According to the World Health Organisation (WHO) a lack of essential vitamins and nutrients, which used to be found abundantly in a well balanced diet, is contributing to a global disease burden.
Studies performed on all kinds of produce – from broccoli, to tomatoes, spinach and even apples, have displayed a reduction in their nutritional content since the 1960s, including a drop in vitamins, minerals, phytonutrients and other micronutirent components.
Year after year of producing higher yields of food to keep up with global demand, has increased the amount of food at our disposal – but at a cost to our health, with fewer nutrients than ever before being consumed.
This phenomenon of nutrient-poor produce has caused millions across the world to become overfed but undernourished.
By continually consuming foods rich in macronutients, such as carbohydrates, protein and fats we miss out on essential micronutrients including the minerals iron, copper, iodine, manganese, zinc and vitamins C, A, D, E K, and B – all of which are vital to our overall health and wellbeing.
Without these essentials, our bodies become trapped in a state of nutrient deficiency, causing stress and strain to our vital organs. Interestingly, despite consuming enough calories, we can also begin to feel unsatisfied; our body’s natural way of telling us we are missing out on something. This can also compromise our long-term health, leaving us susceptible to more infections and diseases.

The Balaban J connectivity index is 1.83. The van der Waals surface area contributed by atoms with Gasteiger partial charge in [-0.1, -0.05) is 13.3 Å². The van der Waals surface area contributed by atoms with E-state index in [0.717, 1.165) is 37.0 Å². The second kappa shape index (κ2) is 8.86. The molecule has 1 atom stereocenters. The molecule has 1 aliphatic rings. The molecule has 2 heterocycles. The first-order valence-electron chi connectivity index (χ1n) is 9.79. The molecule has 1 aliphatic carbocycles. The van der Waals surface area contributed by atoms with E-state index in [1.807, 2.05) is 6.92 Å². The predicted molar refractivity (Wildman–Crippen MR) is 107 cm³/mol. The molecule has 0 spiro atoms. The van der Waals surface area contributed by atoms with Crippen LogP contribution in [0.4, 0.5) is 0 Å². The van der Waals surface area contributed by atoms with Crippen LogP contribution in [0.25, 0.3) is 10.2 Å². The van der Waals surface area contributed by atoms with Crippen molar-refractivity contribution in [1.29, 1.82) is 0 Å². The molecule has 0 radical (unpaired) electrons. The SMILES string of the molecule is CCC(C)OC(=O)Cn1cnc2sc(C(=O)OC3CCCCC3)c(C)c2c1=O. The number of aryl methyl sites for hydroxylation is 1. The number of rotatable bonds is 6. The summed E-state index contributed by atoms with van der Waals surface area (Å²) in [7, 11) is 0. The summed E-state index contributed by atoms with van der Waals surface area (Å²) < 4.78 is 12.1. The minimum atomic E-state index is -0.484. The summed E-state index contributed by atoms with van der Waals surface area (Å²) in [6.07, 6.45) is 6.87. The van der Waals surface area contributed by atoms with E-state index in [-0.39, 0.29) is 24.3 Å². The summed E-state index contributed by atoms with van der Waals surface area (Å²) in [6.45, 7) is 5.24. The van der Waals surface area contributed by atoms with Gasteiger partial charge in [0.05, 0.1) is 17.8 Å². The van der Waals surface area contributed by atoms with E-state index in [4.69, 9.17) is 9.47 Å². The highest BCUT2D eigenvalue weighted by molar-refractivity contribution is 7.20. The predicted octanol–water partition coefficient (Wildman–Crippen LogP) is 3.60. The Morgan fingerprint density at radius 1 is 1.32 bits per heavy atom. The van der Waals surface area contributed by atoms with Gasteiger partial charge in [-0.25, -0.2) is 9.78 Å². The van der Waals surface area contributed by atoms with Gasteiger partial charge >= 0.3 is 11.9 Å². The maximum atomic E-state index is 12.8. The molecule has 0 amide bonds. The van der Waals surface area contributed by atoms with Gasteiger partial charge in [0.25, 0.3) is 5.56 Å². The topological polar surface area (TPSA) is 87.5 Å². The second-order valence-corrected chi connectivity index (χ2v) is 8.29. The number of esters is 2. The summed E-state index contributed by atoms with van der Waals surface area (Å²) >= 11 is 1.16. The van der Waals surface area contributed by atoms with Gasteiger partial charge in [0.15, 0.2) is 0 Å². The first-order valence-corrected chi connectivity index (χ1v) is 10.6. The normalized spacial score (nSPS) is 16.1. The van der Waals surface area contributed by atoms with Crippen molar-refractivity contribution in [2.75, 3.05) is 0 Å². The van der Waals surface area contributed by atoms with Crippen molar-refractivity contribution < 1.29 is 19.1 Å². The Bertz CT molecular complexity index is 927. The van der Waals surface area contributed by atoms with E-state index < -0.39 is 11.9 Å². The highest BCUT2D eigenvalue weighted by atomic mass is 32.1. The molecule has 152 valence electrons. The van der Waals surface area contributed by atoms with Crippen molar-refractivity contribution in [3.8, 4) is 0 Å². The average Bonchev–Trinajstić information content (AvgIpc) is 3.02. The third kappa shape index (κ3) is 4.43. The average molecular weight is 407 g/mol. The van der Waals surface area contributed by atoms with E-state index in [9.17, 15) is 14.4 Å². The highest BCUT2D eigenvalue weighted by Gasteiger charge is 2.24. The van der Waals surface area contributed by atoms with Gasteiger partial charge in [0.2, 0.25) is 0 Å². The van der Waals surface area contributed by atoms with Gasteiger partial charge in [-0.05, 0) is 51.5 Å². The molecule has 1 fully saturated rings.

In recent years, some countries have chosen to address the lack of micronutrients in a daily diet through food fortification, a process that attempts to enrich food such as flour, milk and sugar – by adding micronutrients to food. Food fortification does not affect the taste or look of foods, but boosts their nutritional value.
Food fortification is happening at home as well, with iodised salt now the norm in most households – addressing a dramatic increase in iodine deficiency across the population.
Though food fortification does provide a short-term solution, the bad news is, if we continue to demand high quantities of mass-produced food, their nutritional value could continue to fall year after year.
However, the food choices we make could help to combat the negative health effects of a larger food system. Many argue that the answer is to choose and consume sustainably, including growing our own organic produce.
Studies have shown these types of produce have remarkably higher levels of critical micronutrients. While the organic produce may cost more per calorie, it will cost you less per nutrient, and satisfy you better. The positive effects don’t stop there, with organic produce a better health alternative for the planet too.